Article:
Thursday, April 21, 2005



Metro Post
April 17-23, 2005
Page 03

Dumaguete’s two law schools have produced 16 new lawyers.

Foundation University posted an 18 percent passing average with four Bar passers out of 16 barristers. Their new lawyers are Oscar Bokingkito, Arvin Sienes, and Melissa Erames-Tuballa of Class of 2004; and Eliseo Calma Jr., of a previous batch.

Silliman University, on the other hand, reported 12 Bar passers out of 22 examinees, including those who don’t belong to batch 2004. Their new lawyers are: Janette Laggui-Icao, Engr. Sundy Lorence Lachica, Armi Sylvia Lezama, Pristine Ramona, Martinez-Raymond; Jitender Chandiramani, Francis Kabristante, Eduardo Kangleon, Bienvenido Llanes, Jr., Engr. Frustuoso Mongcopa, Jr., Mary Winriett Pono, Ingrid Trixia Rullon, and Gary Guido Tabios.

Judge Eleterio Chiu, dean of the FU College of Law & Jurisprudence, was elated over the increase in their Bar passers. We worked on discipline and dedication by daily checking the attendance of both students and the professors, for instance, and I think it’s working.”

He said they had other bets from FU who didn’t make it. He admitted that many other factors come into play during the Bar. One is how and where the barrister did his review Judge Chiu cited that Tuballa did a self-review, with constant tutoring from her father-lawyer, Councilor Saleto Erames who would read and discuss with her on decided cases; while Bokingkito and Sienes did their review in CRC Dumaguete.

On the other hand, all the other FU law graduates who flunked the Bar had enrolled in review schools by UP, Ateneo, and San Beda. “Maybe because there were many temptations and distractions in Manila, and the law reviewer would have no focus, unlike in Dumaguete.”

Another factor is the regular Bar Operations that law schools conduct for their barristers. Judge Chiu said Foundation University gave moral and financial support to their barristers by providing them free hotel accommodations and meals on the four weekends of September.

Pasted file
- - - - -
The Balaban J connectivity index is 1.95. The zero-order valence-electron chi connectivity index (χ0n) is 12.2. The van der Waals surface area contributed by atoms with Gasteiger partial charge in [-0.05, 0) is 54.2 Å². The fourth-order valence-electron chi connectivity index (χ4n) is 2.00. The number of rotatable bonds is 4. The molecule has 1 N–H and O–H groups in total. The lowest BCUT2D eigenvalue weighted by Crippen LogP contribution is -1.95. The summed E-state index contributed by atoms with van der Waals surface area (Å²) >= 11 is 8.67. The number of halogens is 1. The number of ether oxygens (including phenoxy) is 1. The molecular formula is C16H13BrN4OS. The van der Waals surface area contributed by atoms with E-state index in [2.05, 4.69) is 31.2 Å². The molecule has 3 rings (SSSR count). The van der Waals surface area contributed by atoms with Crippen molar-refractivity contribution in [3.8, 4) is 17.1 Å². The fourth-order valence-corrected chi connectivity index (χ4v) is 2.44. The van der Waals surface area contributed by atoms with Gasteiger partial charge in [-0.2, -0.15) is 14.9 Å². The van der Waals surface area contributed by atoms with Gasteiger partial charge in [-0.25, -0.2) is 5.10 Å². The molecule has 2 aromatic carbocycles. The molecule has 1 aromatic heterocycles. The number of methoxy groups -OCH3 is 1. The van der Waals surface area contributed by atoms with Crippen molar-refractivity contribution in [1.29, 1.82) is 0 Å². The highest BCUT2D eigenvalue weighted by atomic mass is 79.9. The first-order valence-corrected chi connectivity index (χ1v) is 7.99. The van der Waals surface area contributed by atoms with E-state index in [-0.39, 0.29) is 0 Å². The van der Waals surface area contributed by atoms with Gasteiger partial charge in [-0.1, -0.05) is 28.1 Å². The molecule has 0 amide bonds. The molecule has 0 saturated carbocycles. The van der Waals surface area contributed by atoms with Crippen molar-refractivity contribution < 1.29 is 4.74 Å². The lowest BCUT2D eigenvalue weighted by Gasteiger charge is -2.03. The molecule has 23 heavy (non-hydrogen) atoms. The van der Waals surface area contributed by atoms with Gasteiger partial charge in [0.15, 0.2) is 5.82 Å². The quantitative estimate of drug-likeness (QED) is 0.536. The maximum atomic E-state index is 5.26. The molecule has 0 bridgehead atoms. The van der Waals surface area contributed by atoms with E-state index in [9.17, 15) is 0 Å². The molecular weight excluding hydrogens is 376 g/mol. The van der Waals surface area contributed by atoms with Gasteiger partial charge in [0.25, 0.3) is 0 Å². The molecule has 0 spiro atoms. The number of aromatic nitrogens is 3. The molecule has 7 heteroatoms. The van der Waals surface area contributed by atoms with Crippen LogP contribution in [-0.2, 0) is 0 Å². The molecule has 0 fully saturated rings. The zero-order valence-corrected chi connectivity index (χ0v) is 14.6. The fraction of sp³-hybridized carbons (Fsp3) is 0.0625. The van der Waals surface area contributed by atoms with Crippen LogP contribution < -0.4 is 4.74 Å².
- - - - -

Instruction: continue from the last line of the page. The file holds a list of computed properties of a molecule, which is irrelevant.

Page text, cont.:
He said he had just advised last month close too 20 senior law students to repeat some subjects and not rush on to take the 2005 Bar. “Although I can’t prevent them from taking the Bar if they insist, I don’t want them to bear the stigma of being a bar flunker, so the need for adequate preparation. I hope the succeeding batches of FU law graduates will do even better.”

Meanwhile, SU College of Law Dean Myles Nicolas Bejar said, “Contrary to newspaper reports (not the MetroPost), Silliman posted 12 passers out of 22 barristers.” He explained that the number includes those who belong to previous batches of graduates and the so called “repeaters”.

“It is our policy not to distinguish between the first-takers from the repeaters because if we were to be strict about it, some of those who took the Bar and don’t belong to batch 2004 were actually taking the professional exams for the first time,” Bejar said.

“We did relatively well, and I’m optimistic that in the subsequent years, we’ll even have a better performance in the Bar,” Bejar said. He explained that the batch of 2004 which produced four Bar passers was actually the “last batch under the old system.”

“About four or five years ago, we started a more stringent screening policy upon the students’ entrance in the SU College of Law, “Bejar said. About 25 to 35 students make it in the qualifying exam, and interviews. “By the time they reach their second year, those who don’t measure up to the minimum standards are advised to transfer to other law schools.”

He cited that this year, the SU College of Law only graduated 11 out of more than 30 seniors. “We only pass a few whom we have assessed are capable, and could hurdle the Bar,” Bejar said. In June, only 10 out of the 30 juniors will be allowed to enroll as seniors.

Referring to the number of Bar passers from the SU Law 2004 batch, Atty. Myrish Cadapan-Antonio, a faculty of the College, said: “The Bar is always like that – unpredictable. Probably the results should be taken as a challenge by the faculty and the students to work even harder in improving its Bar exam results.”

She recalled, however, that it was worse during her time when Silliman only had a passing rate of about five percent.

Cadapan was, in fact, the only one from her batch who passed the Bar when they took it in fact, the only one from her batch who passed the Bar when they took it in 1999.

She also noted that among this year’s Dumaguete Bar passers, almost half have lawyers for their parents, and that this may have boosted their chances of making it in the Bar. “Apparently, they grew up in an environment where they must have been discussing matters legally and logically,” she surmised.

Lezama is the daughter of San Carlos City-based lawyer Samuel Lezama; Raymong is the daughter of Provincial General Services Officer Atty. Ismael Martinez; while Tuballa is the daughter of Councilor Erames.

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